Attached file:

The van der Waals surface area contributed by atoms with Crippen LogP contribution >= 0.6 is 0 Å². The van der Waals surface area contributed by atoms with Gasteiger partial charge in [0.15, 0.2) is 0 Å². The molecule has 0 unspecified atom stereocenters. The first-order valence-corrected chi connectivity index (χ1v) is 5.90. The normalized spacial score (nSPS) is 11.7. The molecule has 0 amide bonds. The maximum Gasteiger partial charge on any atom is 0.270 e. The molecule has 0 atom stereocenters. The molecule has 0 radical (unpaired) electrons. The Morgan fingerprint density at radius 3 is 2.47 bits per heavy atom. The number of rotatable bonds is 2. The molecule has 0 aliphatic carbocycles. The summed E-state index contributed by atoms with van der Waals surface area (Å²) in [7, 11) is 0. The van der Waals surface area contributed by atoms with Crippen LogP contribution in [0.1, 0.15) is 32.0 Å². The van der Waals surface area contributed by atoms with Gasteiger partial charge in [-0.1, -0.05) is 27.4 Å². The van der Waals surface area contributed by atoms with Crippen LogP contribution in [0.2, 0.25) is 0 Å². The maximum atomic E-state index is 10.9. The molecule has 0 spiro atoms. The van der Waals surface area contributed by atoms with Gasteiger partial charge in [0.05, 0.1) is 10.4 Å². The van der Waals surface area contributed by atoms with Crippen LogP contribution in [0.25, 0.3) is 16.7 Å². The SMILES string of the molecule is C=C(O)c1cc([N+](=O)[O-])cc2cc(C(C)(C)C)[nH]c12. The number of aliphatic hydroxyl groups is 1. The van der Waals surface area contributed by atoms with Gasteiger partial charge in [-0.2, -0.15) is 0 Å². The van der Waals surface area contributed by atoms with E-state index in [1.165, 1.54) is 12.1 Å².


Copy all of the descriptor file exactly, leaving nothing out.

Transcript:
The van der Waals surface area contributed by atoms with Crippen LogP contribution >= 0.6 is 0 Å². The van der Waals surface area contributed by atoms with Gasteiger partial charge in [0.15, 0.2) is 0 Å². The molecule has 0 unspecified atom stereocenters. The first-order valence-corrected chi connectivity index (χ1v) is 5.90. The normalized spacial score (nSPS) is 11.7. The molecule has 0 amide bonds. The maximum Gasteiger partial charge on any atom is 0.270 e. The molecule has 0 atom stereocenters. The molecule has 0 radical (unpaired) electrons. The Morgan fingerprint density at radius 3 is 2.47 bits per heavy atom. The number of rotatable bonds is 2. The molecule has 0 aliphatic carbocycles. The summed E-state index contributed by atoms with van der Waals surface area (Å²) in [7, 11) is 0. The van der Waals surface area contributed by atoms with Crippen LogP contribution in [0.1, 0.15) is 32.0 Å². The van der Waals surface area contributed by atoms with Gasteiger partial charge in [-0.1, -0.05) is 27.4 Å². The van der Waals surface area contributed by atoms with Crippen LogP contribution in [0.2, 0.25) is 0 Å². The maximum atomic E-state index is 10.9. The molecule has 0 spiro atoms. The van der Waals surface area contributed by atoms with Gasteiger partial charge in [0.05, 0.1) is 10.4 Å². The van der Waals surface area contributed by atoms with Crippen LogP contribution in [0.25, 0.3) is 16.7 Å². The SMILES string of the molecule is C=C(O)c1cc([N+](=O)[O-])cc2cc(C(C)(C)C)[nH]c12. The number of aliphatic hydroxyl groups is 1. The van der Waals surface area contributed by atoms with Gasteiger partial charge in [-0.2, -0.15) is 0 Å². The van der Waals surface area contributed by atoms with E-state index in [1.165, 1.54) is 12.1 Å².